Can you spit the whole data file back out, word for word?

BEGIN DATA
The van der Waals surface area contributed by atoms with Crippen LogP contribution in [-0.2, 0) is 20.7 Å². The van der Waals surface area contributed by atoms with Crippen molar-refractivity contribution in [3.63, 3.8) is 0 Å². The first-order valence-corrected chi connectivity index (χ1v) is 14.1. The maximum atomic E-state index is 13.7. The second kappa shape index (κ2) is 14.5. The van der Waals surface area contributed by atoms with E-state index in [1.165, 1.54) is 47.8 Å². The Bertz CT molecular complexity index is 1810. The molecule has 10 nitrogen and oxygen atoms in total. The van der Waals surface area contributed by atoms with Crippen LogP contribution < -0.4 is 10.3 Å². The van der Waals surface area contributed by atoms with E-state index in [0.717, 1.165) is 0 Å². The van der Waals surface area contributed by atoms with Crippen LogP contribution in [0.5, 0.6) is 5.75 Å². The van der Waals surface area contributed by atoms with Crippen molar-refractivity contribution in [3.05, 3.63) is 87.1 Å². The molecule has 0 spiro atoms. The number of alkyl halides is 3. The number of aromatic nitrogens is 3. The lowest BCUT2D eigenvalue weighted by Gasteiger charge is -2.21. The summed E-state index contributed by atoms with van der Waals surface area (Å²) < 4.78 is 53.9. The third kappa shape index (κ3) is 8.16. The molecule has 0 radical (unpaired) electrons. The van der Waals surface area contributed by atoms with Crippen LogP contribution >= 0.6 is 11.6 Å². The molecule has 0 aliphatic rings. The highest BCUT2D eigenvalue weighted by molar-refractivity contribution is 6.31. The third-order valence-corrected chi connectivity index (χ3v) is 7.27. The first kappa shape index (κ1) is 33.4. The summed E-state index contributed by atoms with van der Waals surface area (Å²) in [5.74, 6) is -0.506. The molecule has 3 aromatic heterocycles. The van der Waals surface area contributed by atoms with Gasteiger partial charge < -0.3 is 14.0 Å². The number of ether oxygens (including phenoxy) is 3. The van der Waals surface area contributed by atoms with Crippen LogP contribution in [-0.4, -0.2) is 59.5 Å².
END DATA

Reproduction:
The van der Waals surface area contributed by atoms with Crippen LogP contribution in [-0.2, 0) is 20.7 Å². The van der Waals surface area contributed by atoms with Crippen molar-refractivity contribution in [3.63, 3.8) is 0 Å². The first-order valence-corrected chi connectivity index (χ1v) is 14.1. The maximum atomic E-state index is 13.7. The second kappa shape index (κ2) is 14.5. The van der Waals surface area contributed by atoms with E-state index in [1.165, 1.54) is 47.8 Å². The Bertz CT molecular complexity index is 1810. The molecule has 10 nitrogen and oxygen atoms in total. The van der Waals surface area contributed by atoms with Crippen LogP contribution < -0.4 is 10.3 Å². The van der Waals surface area contributed by atoms with E-state index in [0.717, 1.165) is 0 Å². The van der Waals surface area contributed by atoms with Crippen LogP contribution in [0.5, 0.6) is 5.75 Å². The van der Waals surface area contributed by atoms with Crippen molar-refractivity contribution in [3.05, 3.63) is 87.1 Å². The molecule has 0 spiro atoms. The number of alkyl halides is 3. The number of aromatic nitrogens is 3. The lowest BCUT2D eigenvalue weighted by Gasteiger charge is -2.21. The summed E-state index contributed by atoms with van der Waals surface area (Å²) < 4.78 is 53.9. The third kappa shape index (κ3) is 8.16. The molecule has 0 radical (unpaired) electrons. The van der Waals surface area contributed by atoms with Crippen LogP contribution >= 0.6 is 11.6 Å². The molecule has 0 aliphatic rings. The highest BCUT2D eigenvalue weighted by molar-refractivity contribution is 6.31. The third-order valence-corrected chi connectivity index (χ3v) is 7.27. The first kappa shape index (κ1) is 33.4. The summed E-state index contributed by atoms with van der Waals surface area (Å²) in [5.74, 6) is -0.506. The molecule has 3 aromatic heterocycles. The van der Waals surface area contributed by atoms with Gasteiger partial charge < -0.3 is 14.0 Å². The number of ether oxygens (including phenoxy) is 3. The van der Waals surface area contributed by atoms with Crippen LogP contribution in [-0.4, -0.2) is 59.5 Å².